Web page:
Institutions and organisations Violence, security and conflict
My research interests are in international crises and conflicts, particularly in the role of asymmetric challengers in altering regional international status quo.
My dissertation studies how states' resorting to indirect strategies shape unique dynamics of asymmetric conflicts. As weak actors have won asymmetric conflicts with increasing frequency since 1800, I argue that an adversary now has a greater ability to strike at the strong actor by fighting guerilla warfare, developing nuclear weapons, sponsoring terrorism, or operating in cyber space. These asymmetric strategies challenge conventional deterrence framework by introducing nonstate actors and blurring the symmetry between threats and weapons, as actors attempt to employ one type of weapon to deter the use of another. I use computer simulation to study the design of escalatory model for the full spectrum of conceivable conflict before entering into inadvertent war.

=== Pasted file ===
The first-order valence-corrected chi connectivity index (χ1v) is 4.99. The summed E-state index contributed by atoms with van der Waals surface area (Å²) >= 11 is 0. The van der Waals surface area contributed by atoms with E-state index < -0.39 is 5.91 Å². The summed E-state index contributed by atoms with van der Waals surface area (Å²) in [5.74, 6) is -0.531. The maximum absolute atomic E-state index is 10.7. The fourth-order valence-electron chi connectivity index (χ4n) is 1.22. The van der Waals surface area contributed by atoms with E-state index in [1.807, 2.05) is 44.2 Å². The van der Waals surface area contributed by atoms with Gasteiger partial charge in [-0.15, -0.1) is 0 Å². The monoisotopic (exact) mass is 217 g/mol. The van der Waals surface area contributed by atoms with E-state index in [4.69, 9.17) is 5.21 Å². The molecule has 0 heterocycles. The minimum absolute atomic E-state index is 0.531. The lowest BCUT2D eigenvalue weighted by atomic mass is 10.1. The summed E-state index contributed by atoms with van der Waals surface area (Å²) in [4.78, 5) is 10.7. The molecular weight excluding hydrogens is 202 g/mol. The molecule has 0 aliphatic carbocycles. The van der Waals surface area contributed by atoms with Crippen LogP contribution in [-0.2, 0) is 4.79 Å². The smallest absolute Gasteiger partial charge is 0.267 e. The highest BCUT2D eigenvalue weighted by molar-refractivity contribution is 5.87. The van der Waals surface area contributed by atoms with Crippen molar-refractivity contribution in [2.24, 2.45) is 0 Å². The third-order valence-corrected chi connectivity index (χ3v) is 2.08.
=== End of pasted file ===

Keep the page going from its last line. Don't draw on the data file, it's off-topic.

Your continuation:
Before the DPhil, I received my Master's degree in Political Science and International Relations from the Graduate Institute of International and Development Studies in Geneva, and I graduated from the University of Hong Kong with a Bachelor's degree in Economics and Finance in 2016.